Local 107 counter-salvoed on January 27, 1986, and argued that plaintiffs' motions were filed too late under Rule 59(e) of the Federal Rules of Civil Procedure ("Rule 59(e)"), that the union's January 10, 1986 appeal divested this court of jurisdiction to rule upon plaintiffs' motions, and that, on the merits, plaintiffs' motions should be denied. In addition to answering plaintiffs' motions, Local 107 moved for imposition of sanctions on plaintiffs under Rule 11 of the Federal Rules of Civil Procedure ("Rule 11"). The union argued that, because of Rule 59(e) and because this court is without jurisdiction to decide plaintiffs' motions, plaintiffs' motions are not warranted by existing law or a good faith argument for the extension, modification, or reversal of existing law, and were imposed for an improper purpose, such as to harass or to cause unnecessary delay or needless increase in the cost of litigation. See Rule 11. Local 107 also moved for a continuance to enable the union to make discovery into plaintiffs' calculation of attorneys' fees.

 On February 12, 1986, plaintiffs fired back a double-barreled reply to Local 107's opposition to plaintiffs' motions that included an answer to Local 107's motion for Rule 11 sanctions, and their own motion for Rule 11 sanctions asserting the same reasons that the union had used in its Rule 11 motion. See Rule 11.

 On March 13, 1986, plaintiffs filed a document headlined "Plaintiffs' Second Supplemental Memorandum of Law in Support of Plaintiffs' Motion for Summary Judgment for Damages and Motion for Attorneys' Fees and Litigation Expenses." In this document, plaintiffs set forth in detail their attorneys' fees and litigation costs and their legal arguments under Lindy Bros. Builders, Inc. of Philadelphia v. American Radiator & Standard Sanitary Corp., 540 F.2d 102 (3d Cir. 1976) ("Lindy II"); Lindy Bros. Builders, Inc. of Philadelphia v. American Radiator & Standard Sanitary Corp., 487 F.2d 161 (3d Cir. 1973) ("Lindy I"), and the progeny of those cases. This document will be treated as a motion for attorneys' fees, and will be considered together with the document filed by plaintiffs on January 14, 1986, which seeks a court Order that plaintiffs are entitled to attorneys' fees and litigation costs.

 On March 28, 1986, Local 107 filed a supplemental answer to plaintiffs' motion for summary judgment for damages and motion for attorneys' fees and litigation expenses. The union reiterated the arguments it made in its first brief and, not unexpectedly, raised some new ones. In particular, the union challenged plaintiffs' counsel's billing rates, calculation of hours spent on this case, and the application of a multiplier.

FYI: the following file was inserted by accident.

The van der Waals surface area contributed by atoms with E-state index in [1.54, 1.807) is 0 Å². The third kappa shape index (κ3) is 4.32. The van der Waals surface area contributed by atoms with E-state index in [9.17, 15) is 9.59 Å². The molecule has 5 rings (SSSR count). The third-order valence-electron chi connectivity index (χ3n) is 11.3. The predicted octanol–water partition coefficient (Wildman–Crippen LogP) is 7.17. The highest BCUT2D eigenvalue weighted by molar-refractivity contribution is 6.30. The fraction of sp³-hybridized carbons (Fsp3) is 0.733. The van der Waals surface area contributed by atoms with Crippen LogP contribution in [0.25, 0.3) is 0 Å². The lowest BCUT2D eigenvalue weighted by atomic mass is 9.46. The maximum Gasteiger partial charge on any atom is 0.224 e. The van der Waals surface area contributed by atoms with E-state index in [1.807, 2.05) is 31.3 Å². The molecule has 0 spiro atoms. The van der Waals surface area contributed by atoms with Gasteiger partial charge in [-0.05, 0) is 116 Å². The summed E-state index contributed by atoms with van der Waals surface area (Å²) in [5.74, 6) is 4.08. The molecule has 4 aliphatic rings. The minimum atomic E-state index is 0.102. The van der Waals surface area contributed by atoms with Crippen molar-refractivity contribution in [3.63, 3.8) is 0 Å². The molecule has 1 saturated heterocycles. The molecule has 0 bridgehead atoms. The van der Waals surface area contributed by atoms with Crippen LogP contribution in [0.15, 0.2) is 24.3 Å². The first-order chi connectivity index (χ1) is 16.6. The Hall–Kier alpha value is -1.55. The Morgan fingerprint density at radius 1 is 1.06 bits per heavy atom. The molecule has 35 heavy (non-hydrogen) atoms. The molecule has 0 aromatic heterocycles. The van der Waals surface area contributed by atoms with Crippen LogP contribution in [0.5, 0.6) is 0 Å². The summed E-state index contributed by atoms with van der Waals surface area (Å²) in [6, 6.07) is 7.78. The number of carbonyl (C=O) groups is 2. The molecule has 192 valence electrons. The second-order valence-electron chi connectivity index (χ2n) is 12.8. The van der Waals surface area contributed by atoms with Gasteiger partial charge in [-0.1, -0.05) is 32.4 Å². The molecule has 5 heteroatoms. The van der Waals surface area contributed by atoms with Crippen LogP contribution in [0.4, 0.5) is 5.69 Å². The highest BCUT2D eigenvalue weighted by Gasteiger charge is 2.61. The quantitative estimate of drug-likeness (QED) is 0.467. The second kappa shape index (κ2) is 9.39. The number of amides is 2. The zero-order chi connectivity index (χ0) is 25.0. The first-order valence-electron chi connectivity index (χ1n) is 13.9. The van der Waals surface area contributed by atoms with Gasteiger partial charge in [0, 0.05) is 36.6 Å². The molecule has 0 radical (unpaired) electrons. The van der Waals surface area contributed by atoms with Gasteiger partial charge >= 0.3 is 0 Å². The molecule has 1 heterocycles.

DISCUSSION

 1. Preliminary Issues

 At the outset, the court must determine whether it has subject matter jurisdiction over plaintiffs' motions and, if the court finds that it has jurisdiction, whether plaintiffs' motions are precluded by the operation of Rule 59(e).

 (a) Subject Matter Jurisdiction

 Local 107 argues that when it filed a notice of appeal with the United States District Court on January 10, 1986, jurisdiction over this case was transferred from the district court to the United States Court of Appeals for the Third Circuit. Consequently, according to the union, this court is without jurisdiction to consider plaintiffs' motion for summary judgment for damages and motion for attorneys' fees and litigation expenses. In support of its position, the union cites United States v. Lafko, 520 F.2d 622 (3d Cir. 1975); Walker v. Felmont Oil Corp., 262 F.2d 163 (6th Cir. 1958); and Moore's Federal Practice para. 203.11.

 Neither of the cases cited by Local 107 pertain to a district court's jurisdiction to decide an attorneys' fees petition after an appeal is filed on the underlying case. In Lafko, the third circuit held that a district court did not have jurisdiction to take more evidence after it had issued a final Order enforcing a summons issued by the Internal Revenue Service and an appeal was filed, unless the steps taken by the district court were to assist the court of appeals in its determination. In Walker, the United States Court of Appeals for the Sixth Circuit held that the district court did not have jurisdiction to receive a supplemental complaint filed under Rule 15 of the Federal Rules of Civil Procedure to cure jurisdictional defects after the appeal was filed. Moore's Federal Practice para. 203.11 also does not address the issue of whether the filing of an appeal on the underlying lawsuit divests the district court over a petition for attorneys' fees. Instead, that section merely states the general rule that an appeal transfers jurisdiction over matters involved in the appeal from the district court to the court of appeals.